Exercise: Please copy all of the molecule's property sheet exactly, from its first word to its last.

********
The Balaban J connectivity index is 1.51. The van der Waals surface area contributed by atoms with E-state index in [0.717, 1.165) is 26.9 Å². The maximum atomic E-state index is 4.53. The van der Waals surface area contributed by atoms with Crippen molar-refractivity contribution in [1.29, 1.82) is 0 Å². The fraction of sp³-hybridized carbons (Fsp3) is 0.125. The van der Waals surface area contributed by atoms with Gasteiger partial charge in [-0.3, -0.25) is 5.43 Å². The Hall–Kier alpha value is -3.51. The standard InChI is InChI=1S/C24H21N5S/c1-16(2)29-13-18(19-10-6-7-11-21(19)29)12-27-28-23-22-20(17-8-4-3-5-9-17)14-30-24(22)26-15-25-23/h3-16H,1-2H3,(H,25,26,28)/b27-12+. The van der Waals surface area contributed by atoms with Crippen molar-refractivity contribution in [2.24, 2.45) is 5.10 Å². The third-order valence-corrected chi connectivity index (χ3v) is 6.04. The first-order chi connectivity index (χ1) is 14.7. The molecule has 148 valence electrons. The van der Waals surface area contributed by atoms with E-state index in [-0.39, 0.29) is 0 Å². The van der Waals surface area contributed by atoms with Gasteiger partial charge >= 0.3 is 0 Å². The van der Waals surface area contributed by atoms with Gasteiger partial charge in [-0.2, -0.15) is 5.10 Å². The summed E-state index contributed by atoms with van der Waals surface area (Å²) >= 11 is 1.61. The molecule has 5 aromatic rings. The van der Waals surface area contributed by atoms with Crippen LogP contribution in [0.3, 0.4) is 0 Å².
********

The Balaban J connectivity index is 1.51. The van der Waals surface area contributed by atoms with E-state index in [0.717, 1.165) is 26.9 Å². The maximum atomic E-state index is 4.53. The van der Waals surface area contributed by atoms with Crippen molar-refractivity contribution in [1.29, 1.82) is 0 Å². The fraction of sp³-hybridized carbons (Fsp3) is 0.125. The van der Waals surface area contributed by atoms with Gasteiger partial charge in [-0.3, -0.25) is 5.43 Å². The Hall–Kier alpha value is -3.51. The standard InChI is InChI=1S/C24H21N5S/c1-16(2)29-13-18(19-10-6-7-11-21(19)29)12-27-28-23-22-20(17-8-4-3-5-9-17)14-30-24(22)26-15-25-23/h3-16H,1-2H3,(H,25,26,28)/b27-12+. The van der Waals surface area contributed by atoms with Crippen molar-refractivity contribution in [2.24, 2.45) is 5.10 Å². The third-order valence-corrected chi connectivity index (χ3v) is 6.04. The first-order chi connectivity index (χ1) is 14.7. The molecule has 148 valence electrons. The van der Waals surface area contributed by atoms with E-state index in [-0.39, 0.29) is 0 Å². The van der Waals surface area contributed by atoms with Gasteiger partial charge >= 0.3 is 0 Å². The van der Waals surface area contributed by atoms with Gasteiger partial charge in [-0.2, -0.15) is 5.10 Å². The summed E-state index contributed by atoms with van der Waals surface area (Å²) >= 11 is 1.61. The molecule has 5 aromatic rings. The van der Waals surface area contributed by atoms with Crippen LogP contribution in [0.3, 0.4) is 0 Å².